# A Fractal Papercraft Tree

Sometimes there are projects that we introduce with a bit of context, some background, and other times as with [RayP2]’s fractal papercraft tree, we introduce them simply because they are beautiful.

It’s a deceptively simple design of a repeating pattern of the same shape getting ever smaller with each iteration, and terminating in a tetrahedron with branches from each of its faces. It’s not origami, instead it’s a cut-and-glue design, and its construction is a surprisingly involved affair with some lateral thinking required to bend the tabs on the smaller branches. The design was first prototyped with plain paper, before a final version was made with card stock. The part that makes it exceptional is that he used shiny gold card stock with the gold side on the inside, meaning that when lit from the trunk the end of each branch glows attractively. Fitting the light required a modification to the trunk design, but this doesn’t take away from the whole.

The result is an attractive sculpture, a talking point, and something with a mathematical angle to boot, which we like. It’s certainly not been the first papercraft ptoject we’ve shown you, though perhaps these paper retrocomputers are a little less artistic.

## 15 thoughts on “A Fractal Papercraft Tree”

1. RÖB says:

It’s kind of ironic! No, not that it’s made from paper or parts of a “tree”.

But is it art imitating nature?

Well nature imitates maths.

And this art imitates maths.

But is that because we created maths to imitate our observations of nature? If i have 5 apples and two oranges …

If you look at small trees emerging from the ground in the forest where all the soil has the same moisture and the temperature is the same for the whole plant and all the light is receives is diffused then you can see it has an exact formula.

Then sometimes you see in a plant how a cell has split and half of the cell split a second time before they all split again and how that has effected the formula of the plant.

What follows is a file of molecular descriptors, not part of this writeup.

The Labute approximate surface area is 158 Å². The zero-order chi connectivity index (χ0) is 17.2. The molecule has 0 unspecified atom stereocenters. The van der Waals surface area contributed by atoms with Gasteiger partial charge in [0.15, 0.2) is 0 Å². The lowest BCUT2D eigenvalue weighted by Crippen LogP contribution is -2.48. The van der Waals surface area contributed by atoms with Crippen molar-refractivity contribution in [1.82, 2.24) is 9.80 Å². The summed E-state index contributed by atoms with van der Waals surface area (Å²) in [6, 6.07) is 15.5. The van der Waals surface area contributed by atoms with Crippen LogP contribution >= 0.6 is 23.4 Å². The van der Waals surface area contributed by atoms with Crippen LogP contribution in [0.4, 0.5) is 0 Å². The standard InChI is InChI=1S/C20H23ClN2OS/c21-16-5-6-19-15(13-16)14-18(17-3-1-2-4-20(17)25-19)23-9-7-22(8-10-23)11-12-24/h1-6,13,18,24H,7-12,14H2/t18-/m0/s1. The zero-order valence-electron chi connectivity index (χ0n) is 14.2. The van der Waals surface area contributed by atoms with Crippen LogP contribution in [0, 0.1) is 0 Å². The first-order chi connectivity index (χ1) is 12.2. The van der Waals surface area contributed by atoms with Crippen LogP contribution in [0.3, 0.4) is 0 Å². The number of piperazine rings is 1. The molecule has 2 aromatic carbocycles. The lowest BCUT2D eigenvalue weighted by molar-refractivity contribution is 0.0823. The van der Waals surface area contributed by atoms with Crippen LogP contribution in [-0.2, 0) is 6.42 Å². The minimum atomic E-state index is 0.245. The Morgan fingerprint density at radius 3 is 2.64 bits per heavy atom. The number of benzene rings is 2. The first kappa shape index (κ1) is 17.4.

So did fractals start as human creations or did they start as human observations?

1. Daed Lanth says:

Richard Feynman discussed your question at length with his colleagues. It’s one of those things…

2. come2 says:

Nature was full of fractals before we came to be, but we found them so cool we created more.

1. There are no geometric forms anywhere in the universe. No fractals, circles, triangles, etc. These things only exist in our MINDS often as part of the models we use to explain things. An asteroid in orbit around the sun doesn’t care that we might view it’s orbit as an elipse, bannana shaped, or anything else. It simply is what it is, tied up in causation like everything else.

3. Daed Lanth says:

Yay

4. mathman says:

Art and certainly not nature “imitate” math…but I think I understand what you mean when you say that this art piece “imitates math”

Neither was Math invented, although humans came up with a symbolic representation for it.

On the other hand humans _did_ invent theories of nature and formulae to describe them but I definitely wouldn’t say that they are an exact representation of nature.

5. mathman says:

…and I had fried rice for dinner…

6. crashsuit says:

I’m not sure that’s ironic

7. louder and more obnoxious they are also….makes it look like there are more….some aren’t that way, but they aren’t the ones in your face

8. Peter Lamb says:

You can be both atheist and agnostic. They are entirely separate things.

2. dgrc says:

“God made the integers; all else is the work of man.”
-Theodore Kronecker

1. RÖB says:

That’s only half true.

1. The question is does an Author of the universe, with full middle-knowledge, need numbers at all? Numbers seem to be man’s crutch, used in our partially effective efforts to understand this universe.

2. Peter Lamb says:

Yeah. The second half.

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